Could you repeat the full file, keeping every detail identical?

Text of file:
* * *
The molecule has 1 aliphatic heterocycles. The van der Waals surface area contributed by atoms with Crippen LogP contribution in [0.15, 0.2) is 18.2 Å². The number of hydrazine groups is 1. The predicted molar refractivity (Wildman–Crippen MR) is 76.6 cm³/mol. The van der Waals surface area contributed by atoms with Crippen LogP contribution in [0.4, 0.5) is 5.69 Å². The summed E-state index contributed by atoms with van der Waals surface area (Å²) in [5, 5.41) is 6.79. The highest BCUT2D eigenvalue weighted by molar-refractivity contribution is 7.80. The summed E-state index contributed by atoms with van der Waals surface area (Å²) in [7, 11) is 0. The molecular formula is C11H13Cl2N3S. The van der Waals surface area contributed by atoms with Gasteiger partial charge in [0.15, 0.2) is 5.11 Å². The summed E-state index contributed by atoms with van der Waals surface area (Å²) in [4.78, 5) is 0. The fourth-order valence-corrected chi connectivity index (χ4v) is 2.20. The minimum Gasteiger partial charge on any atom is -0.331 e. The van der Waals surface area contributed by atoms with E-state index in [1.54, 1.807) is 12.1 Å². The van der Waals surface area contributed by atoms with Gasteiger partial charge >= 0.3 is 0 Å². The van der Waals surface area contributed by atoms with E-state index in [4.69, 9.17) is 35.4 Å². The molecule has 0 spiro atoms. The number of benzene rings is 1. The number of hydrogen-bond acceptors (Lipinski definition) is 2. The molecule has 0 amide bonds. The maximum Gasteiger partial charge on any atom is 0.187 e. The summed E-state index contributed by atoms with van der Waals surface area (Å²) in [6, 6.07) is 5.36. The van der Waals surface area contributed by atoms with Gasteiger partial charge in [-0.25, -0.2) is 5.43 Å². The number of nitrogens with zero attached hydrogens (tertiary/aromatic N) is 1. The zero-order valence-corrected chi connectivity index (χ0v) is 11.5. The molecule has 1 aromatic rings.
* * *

The molecule has 1 aliphatic heterocycles. The van der Waals surface area contributed by atoms with Crippen LogP contribution in [0.15, 0.2) is 18.2 Å². The number of hydrazine groups is 1. The predicted molar refractivity (Wildman–Crippen MR) is 76.6 cm³/mol. The van der Waals surface area contributed by atoms with Crippen LogP contribution in [0.4, 0.5) is 5.69 Å². The summed E-state index contributed by atoms with van der Waals surface area (Å²) in [5, 5.41) is 6.79. The highest BCUT2D eigenvalue weighted by molar-refractivity contribution is 7.80. The summed E-state index contributed by atoms with van der Waals surface area (Å²) in [7, 11) is 0. The molecular formula is C11H13Cl2N3S. The van der Waals surface area contributed by atoms with Gasteiger partial charge in [0.15, 0.2) is 5.11 Å². The summed E-state index contributed by atoms with van der Waals surface area (Å²) in [4.78, 5) is 0. The fourth-order valence-corrected chi connectivity index (χ4v) is 2.20. The minimum Gasteiger partial charge on any atom is -0.331 e. The van der Waals surface area contributed by atoms with E-state index in [1.54, 1.807) is 12.1 Å². The van der Waals surface area contributed by atoms with Gasteiger partial charge >= 0.3 is 0 Å². The van der Waals surface area contributed by atoms with E-state index in [4.69, 9.17) is 35.4 Å². The molecule has 0 spiro atoms. The number of benzene rings is 1. The number of hydrogen-bond acceptors (Lipinski definition) is 2. The molecule has 0 amide bonds. The maximum Gasteiger partial charge on any atom is 0.187 e. The summed E-state index contributed by atoms with van der Waals surface area (Å²) in [6, 6.07) is 5.36. The van der Waals surface area contributed by atoms with Gasteiger partial charge in [-0.25, -0.2) is 5.43 Å². The number of nitrogens with zero attached hydrogens (tertiary/aromatic N) is 1. The zero-order valence-corrected chi connectivity index (χ0v) is 11.5. The molecule has 1 aromatic rings.